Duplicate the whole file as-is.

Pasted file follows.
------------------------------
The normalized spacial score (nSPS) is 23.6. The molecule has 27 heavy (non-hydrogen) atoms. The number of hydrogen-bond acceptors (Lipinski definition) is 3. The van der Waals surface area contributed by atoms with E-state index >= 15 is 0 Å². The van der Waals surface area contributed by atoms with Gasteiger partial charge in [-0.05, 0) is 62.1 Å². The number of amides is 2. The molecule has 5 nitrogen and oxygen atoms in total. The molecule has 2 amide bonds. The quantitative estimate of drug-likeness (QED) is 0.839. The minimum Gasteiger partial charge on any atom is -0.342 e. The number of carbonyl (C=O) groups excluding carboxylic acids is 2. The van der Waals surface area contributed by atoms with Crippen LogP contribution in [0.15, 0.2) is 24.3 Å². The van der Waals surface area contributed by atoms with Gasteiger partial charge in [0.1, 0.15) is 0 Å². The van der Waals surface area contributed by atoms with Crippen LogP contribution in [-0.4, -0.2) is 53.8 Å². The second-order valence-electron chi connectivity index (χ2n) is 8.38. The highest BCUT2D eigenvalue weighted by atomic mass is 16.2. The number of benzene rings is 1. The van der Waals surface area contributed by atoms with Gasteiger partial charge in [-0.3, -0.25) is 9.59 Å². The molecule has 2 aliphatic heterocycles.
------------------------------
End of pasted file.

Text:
The normalized spacial score (nSPS) is 23.6. The molecule has 27 heavy (non-hydrogen) atoms. The number of hydrogen-bond acceptors (Lipinski definition) is 3. The van der Waals surface area contributed by atoms with E-state index >= 15 is 0 Å². The van der Waals surface area contributed by atoms with Gasteiger partial charge in [-0.05, 0) is 62.1 Å². The number of amides is 2. The molecule has 5 nitrogen and oxygen atoms in total. The molecule has 2 amide bonds. The quantitative estimate of drug-likeness (QED) is 0.839. The minimum Gasteiger partial charge on any atom is -0.342 e. The number of carbonyl (C=O) groups excluding carboxylic acids is 2. The van der Waals surface area contributed by atoms with Crippen LogP contribution in [0.15, 0.2) is 24.3 Å². The van der Waals surface area contributed by atoms with Gasteiger partial charge in [0.1, 0.15) is 0 Å². The van der Waals surface area contributed by atoms with Crippen LogP contribution in [-0.4, -0.2) is 53.8 Å². The second-order valence-electron chi connectivity index (χ2n) is 8.38. The highest BCUT2D eigenvalue weighted by atomic mass is 16.2. The number of benzene rings is 1. The van der Waals surface area contributed by atoms with Gasteiger partial charge in [-0.3, -0.25) is 9.59 Å². The molecule has 2 aliphatic heterocycles.